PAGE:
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In his hometown of Manoguayabo, a Santo Domingo suburb, he’s donated land for a youth baseball field that he’d like to call “Little Fenway” in honor of the Boston Red Sox, his team for seven of his best seasons. He hopes to surround the field with tennis and volleyball courts.

Martinez’s foundation is working with poor kids from the community.

“Those are the ones I’m embracing because I was like this, so I’m taking a lot of those kids and being a father to 800, 1000 kids and, hopefully, many more,” he said.

Growing up, he didn’t have a good field or real equipment.

“The baseball would be a piece of curtain or a piece of clothes or leaves from a tree,” he said. “I remember taking my sisters’ dolls there and using them as a ball. I’m pretty sure they don’t regret it now, but back then it was a big deal,” he said.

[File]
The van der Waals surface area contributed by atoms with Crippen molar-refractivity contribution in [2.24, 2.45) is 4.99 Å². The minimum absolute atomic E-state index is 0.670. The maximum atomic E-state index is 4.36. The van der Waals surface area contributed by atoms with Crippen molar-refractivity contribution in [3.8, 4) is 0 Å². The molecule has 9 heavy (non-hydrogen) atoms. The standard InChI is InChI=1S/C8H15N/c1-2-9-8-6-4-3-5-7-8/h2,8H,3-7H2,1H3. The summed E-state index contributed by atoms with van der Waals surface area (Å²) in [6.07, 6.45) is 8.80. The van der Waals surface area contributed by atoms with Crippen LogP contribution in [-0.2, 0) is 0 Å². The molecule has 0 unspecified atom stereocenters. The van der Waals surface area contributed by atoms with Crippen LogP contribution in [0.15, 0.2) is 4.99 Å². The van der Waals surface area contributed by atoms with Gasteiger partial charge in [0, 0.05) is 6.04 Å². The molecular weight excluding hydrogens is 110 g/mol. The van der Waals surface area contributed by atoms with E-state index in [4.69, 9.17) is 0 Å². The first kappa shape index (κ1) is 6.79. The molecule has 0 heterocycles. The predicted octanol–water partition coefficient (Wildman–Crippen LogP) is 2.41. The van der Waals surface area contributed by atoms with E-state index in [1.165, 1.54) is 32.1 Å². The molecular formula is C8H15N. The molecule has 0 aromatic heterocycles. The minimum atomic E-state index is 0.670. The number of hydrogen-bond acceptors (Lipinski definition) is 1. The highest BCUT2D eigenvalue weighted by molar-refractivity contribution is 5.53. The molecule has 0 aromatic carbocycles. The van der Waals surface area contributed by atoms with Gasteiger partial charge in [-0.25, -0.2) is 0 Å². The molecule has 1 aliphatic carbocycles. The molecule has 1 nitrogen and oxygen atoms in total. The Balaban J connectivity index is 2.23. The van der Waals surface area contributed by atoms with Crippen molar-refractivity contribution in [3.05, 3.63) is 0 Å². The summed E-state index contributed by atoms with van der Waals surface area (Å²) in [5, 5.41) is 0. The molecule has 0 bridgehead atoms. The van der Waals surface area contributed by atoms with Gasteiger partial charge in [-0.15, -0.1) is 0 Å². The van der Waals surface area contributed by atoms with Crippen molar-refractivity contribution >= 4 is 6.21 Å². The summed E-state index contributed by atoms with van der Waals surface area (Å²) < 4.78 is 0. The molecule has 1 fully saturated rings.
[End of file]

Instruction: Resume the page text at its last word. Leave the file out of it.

He has a ready smile and a laugh, just like he did in his playing days _ except when he was pitching. Martinez had a different personality when he took the mound,

“To me it was a great honor to have 60,000 people just chant my name, in favor or against. It doesn’t matter. I made a difference,” he said. “I’m not a baseball player when I’m not pitching _ I’m a goofball. I’m a normal man. I’ll sit on any block.”

But, oh, on the mound.

“That’s business,” he said. “I’m in a jungle, and I consider myself a lion. So I’m going to kill you if I’m hungry. And I was always hungry to win.”